March has not even ended, though preliminary data indicates India has already imported over 130 tonnes of gold this month.
Because of a “current account deficit” the Indian government decided in March 2012 to raise to import duty on gold from 2 % to 4 %, in June 2013 from 4 % to 8% and in August 2013 from 8 % to 10 %. Additionally, in August 2013 the 80/20 rule was implemented, which was eventually withdrawn in December 2014.
The restrictions the Indian Government implemented on gold trade spawned new life to smuggling cartels with all due consequences. Official Import fell drastically, wiping out any revenues the government collected from the import of the yellow metal. In May 2013 Indian gross gold import accounted for 168 tonnes, by September 2013 a multi year low was reached at 15 tonnes. Premiums in India, over London spot prices, skyrocketed to a staggering 25 %.
For a close look at recent import data let’s start with January; India officially gross imported a meager 39 tonnes, though up 9 % year on year. In February gross import accounted for 50 tonnes, up 57 % y/y. Then, the real surprise came this month; as said previously preliminary data (derived from daily numbers at Infodrive) suggests gross import accounts for 130 tonnes (March 2 – 21). When India’s Directorate General of Commercial Intelligence & Statistics will publish official data somewhere around April 13, we know the exact imported tonnage for March.
Perhaps surging import is caused by a falling price since the beginning of the year combined with the relaxation of import restrictions. Remarkably, premiums are staying close to 12 % (including the 10 % import duty), sourcing the metal is no problem.
From daily trade data we can see a lot of gold from Ghana going directly to India. Could it be there is some conflict gold coming from Ghana?
A new scheme the India government is looking at to obstruct gold import is through monetizing gold, comparable to the Turkish system (read this post for the Turkish Reserve Option Mechanism). The World Gold Council’s managing director in India, Somasundaram PR, stated:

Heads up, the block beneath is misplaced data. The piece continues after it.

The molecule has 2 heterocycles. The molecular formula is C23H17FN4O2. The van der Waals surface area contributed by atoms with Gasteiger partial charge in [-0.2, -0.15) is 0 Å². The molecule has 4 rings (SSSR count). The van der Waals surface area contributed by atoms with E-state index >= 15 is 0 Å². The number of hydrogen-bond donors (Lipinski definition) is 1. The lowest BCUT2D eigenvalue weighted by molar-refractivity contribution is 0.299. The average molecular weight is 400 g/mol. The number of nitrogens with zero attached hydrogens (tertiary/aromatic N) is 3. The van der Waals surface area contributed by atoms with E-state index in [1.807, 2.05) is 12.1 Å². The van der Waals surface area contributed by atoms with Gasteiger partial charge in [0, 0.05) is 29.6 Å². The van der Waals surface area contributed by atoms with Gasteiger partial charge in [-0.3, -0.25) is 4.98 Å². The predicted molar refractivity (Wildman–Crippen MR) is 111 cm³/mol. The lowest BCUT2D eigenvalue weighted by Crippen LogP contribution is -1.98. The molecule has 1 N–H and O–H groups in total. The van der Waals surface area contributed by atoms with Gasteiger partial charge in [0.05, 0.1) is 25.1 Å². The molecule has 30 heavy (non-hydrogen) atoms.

Will they allow banks to hold a part of their reserves in gold because of this deposit monetization? It is one of the recommendations. You need to give huge incentives to the banks to operate this deposit monetization.
In short, the Indian people would be able to make a gold deposit at a commercial bank, which technically is always a loan to the bank. Subsequently this bank can use the gold to meet its reserve requirements at the central bank – in this case the Reserve Bank Of India (RBI). The deposits would accrue interest (in Turkey denominated in gold), however, like every bank deposit, the gold can vanish if the bank becomes insolvent. The universal rule is; no risk, no return.
Furthermore, if the gold deposit scheme will be implemented, to the likes of the World Gold Council, I wonder how the RBI will treat the gold held as reserve requirement. The Turkish central bank (CBRT) counts these reserves as official gold reserves, which is double counting.
Increases in Turkish official gold reserves are not caused by CBRT purchases on the open market, but a reflection of the amount of gold held as reserve requirement by banks at the CBRT.
The World Gold Council has released two reports on gold monetization, (i) Why India Needs A Gold Policy, (ii) Turkey: gold in action. Both reports combined count nearly 90 pages, but not once are the risks of lending gold to a bank disclosed. Whereas most people own gold to explicitly avoid these banking risks.
Another plan from the Indian Government to prevent the circulation of “black money” is to require people doing gold purchases above 100,000 rupees, to show a so-called permanent account number (PAN), which is used to prevent tax evasion. This would be disastrous for the Indian jewelry industry as 80 % of the industry’s business comes from rural customers, who don’t have a PAN. Hence, Indian jewelers have threatened to go on strike against this plan.